I was on my way to Nevada to gather 150 head of mustangs. It would prove to be the most important opportunity of my life: to study horses in their natural groups, in the wild. For the next three years I would be crossing the Sierra Nevada to the high desert beyond, to live alongside wild herds for several weeks at a time. From that experience I would begin to learn a language, a silent language which I have subsequently termed Equus. With that as a springboard, I would assemble a framework of ideas and principles that would guide my life's work with horses. I would have none of this were it not for my time as a teenager spent in the company of mustangs.

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Customer Reviews

Average Rating 4.5
( 25 )
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See All Sort by: Showing 1 – 20 of 25 Customer Reviews
  • Anonymous

    Posted June 22, 2004

    WOW!

    If you own a horse or work with them- READ THIS BOOK!!! This guy can read your horse like a book! I'm not a book worm and this book was the longest book I have ever read.I never got bored reading this book and believe me when it comes to books my tension spand is not very long unless its a really good book.This books tells Monty Robert's story of his life, how he learned to listen to horses and he also gives a few pointers when you are trying to do Join-UP with your horse!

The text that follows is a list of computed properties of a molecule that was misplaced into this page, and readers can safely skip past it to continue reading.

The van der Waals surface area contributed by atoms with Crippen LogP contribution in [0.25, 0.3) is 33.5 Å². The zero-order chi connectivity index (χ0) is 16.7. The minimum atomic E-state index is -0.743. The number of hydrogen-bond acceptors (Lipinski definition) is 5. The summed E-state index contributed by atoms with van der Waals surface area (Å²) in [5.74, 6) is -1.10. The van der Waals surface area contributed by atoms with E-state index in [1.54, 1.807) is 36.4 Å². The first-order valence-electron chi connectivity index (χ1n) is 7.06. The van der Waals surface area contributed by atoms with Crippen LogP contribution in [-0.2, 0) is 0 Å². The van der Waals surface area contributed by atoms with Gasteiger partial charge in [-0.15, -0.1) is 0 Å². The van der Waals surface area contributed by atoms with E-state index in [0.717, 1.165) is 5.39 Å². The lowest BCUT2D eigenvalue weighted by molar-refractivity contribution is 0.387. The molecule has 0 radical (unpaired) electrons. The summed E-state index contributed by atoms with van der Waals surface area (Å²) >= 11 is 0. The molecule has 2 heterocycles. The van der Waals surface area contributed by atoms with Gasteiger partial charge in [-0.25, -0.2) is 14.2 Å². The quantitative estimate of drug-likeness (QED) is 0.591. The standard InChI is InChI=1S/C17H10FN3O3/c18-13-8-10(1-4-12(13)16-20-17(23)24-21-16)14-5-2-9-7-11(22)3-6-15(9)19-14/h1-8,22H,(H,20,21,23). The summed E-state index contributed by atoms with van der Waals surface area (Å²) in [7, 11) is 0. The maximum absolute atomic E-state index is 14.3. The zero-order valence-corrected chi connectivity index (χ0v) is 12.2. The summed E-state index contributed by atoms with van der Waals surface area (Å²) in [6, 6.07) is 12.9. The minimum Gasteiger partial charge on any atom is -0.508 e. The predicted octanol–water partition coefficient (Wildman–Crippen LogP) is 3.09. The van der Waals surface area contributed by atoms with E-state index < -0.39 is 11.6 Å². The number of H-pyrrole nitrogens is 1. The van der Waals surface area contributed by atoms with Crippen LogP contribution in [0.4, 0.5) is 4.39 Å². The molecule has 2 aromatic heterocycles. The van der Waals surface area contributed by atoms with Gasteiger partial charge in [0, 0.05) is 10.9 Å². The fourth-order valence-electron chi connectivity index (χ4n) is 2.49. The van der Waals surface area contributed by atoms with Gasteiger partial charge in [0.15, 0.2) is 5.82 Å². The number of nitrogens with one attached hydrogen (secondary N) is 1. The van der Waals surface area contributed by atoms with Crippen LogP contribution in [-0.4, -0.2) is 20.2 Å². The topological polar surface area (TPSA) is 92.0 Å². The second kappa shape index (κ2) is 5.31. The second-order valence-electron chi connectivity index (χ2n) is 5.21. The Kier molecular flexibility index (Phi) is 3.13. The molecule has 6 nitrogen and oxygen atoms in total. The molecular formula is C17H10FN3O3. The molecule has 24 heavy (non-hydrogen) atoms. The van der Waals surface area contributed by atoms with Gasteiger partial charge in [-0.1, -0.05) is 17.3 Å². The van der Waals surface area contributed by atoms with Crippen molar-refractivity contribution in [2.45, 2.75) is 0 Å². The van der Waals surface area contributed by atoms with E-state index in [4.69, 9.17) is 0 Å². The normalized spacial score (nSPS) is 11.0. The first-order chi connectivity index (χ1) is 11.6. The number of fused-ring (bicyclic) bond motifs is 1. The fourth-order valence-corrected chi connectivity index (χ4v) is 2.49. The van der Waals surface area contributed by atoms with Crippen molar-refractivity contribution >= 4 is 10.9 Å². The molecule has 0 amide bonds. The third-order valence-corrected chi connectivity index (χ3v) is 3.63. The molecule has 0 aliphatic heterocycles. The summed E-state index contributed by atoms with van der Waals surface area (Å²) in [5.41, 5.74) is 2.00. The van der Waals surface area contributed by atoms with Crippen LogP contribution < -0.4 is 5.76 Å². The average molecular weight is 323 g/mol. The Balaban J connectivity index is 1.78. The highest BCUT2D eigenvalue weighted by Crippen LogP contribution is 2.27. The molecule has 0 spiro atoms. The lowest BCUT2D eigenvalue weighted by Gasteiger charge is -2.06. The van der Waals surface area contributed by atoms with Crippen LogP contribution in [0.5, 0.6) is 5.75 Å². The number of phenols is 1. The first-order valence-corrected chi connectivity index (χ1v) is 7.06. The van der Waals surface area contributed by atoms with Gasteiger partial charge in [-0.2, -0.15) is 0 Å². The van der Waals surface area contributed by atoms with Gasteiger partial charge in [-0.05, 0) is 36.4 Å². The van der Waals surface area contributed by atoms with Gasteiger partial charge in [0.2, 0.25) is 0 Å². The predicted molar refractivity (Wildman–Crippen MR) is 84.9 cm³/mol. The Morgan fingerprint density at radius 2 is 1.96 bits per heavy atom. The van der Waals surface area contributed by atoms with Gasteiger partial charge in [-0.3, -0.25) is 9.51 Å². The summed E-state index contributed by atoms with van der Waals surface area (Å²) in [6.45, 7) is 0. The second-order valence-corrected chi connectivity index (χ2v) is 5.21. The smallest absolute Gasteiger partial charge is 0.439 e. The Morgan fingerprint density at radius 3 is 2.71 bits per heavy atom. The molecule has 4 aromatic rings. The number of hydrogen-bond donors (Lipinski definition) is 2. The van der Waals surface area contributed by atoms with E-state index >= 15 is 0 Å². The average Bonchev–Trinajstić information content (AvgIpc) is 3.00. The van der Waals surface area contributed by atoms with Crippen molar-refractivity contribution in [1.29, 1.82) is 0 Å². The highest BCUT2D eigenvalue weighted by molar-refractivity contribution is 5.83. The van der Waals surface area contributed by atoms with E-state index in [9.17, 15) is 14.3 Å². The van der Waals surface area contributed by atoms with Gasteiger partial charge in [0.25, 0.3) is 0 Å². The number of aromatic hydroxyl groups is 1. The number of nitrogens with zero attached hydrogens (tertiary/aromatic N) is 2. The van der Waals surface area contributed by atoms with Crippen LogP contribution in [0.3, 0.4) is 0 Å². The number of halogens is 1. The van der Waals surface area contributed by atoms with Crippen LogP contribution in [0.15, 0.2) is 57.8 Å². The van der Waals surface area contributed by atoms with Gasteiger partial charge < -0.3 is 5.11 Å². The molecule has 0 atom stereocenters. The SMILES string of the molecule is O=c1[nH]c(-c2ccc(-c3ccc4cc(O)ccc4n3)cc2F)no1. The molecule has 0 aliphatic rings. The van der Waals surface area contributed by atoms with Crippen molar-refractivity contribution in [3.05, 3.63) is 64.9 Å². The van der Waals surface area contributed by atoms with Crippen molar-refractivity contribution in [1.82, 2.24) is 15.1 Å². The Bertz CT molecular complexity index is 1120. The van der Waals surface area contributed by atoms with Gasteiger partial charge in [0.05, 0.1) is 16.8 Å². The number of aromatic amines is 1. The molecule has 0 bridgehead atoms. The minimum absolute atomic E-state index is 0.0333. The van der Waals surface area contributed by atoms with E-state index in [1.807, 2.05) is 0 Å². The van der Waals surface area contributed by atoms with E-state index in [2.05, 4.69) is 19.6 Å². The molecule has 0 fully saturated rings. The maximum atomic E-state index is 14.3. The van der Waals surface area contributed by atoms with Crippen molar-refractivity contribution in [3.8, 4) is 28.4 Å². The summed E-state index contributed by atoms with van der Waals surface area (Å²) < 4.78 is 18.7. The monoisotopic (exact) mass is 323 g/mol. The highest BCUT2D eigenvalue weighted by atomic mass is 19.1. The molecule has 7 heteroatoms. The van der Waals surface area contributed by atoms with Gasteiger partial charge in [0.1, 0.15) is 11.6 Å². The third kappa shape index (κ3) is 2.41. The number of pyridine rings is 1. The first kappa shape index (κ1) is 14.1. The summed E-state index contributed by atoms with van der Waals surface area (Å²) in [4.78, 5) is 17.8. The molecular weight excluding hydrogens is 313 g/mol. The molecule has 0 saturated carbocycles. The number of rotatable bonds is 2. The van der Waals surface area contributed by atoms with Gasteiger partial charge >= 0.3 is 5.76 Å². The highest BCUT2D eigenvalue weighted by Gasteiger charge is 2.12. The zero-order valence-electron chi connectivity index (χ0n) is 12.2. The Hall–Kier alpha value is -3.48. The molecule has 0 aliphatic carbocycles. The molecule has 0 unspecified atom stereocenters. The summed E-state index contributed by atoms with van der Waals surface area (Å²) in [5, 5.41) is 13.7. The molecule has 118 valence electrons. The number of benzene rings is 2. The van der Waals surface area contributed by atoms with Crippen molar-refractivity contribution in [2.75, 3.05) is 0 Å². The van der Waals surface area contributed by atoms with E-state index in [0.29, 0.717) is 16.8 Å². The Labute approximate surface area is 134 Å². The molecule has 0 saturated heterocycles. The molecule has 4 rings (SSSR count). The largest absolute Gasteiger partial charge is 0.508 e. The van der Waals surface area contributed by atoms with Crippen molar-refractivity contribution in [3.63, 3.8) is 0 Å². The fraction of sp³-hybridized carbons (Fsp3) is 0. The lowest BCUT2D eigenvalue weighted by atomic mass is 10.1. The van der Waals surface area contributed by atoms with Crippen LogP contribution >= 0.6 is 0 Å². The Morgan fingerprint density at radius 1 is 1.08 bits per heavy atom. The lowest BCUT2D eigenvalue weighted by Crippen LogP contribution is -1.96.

1 out of 1 people found this review helpful.

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  • Anonymous

    Posted February 14, 2002

    Can't Close It!

    The Man who Listens to Horses is an Awesome book! I still have 3 chapters left, but it is a very good book that is about life and earning a horse's trust. It even has a Step-By-Step Giude in the back on how to start horses, Monty's way. It really opens your eyes and shows you how cruel people are to these wonderful creatures. An amazing book. I reccomend to all ages! :)

    1 out of 1 people found this review helpful.

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  • Anonymous

    Posted June 18, 2001

    Great Book, Im going to meet Monty in person tomorrow!!! Can't wait!!!

    OH MY GOSH...Great Book...Can not wait to read the 2nd 'Shy Boy' This book has not only helped me with my horses but every day life....Thanks!!!

    1 out of 1 people found this review helpful.

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  • Anonymous

    Posted March 30, 2013

    Horse Lovers - check it out!

    We used this book for our March book club. It wasn't enjoyed by everyone. We had a horse lover and former owner of a horse in the group. She enjoyed the book more than others. Monte Roberts chose to leave holes in story we tried to fill in. His mother was a mystery to us.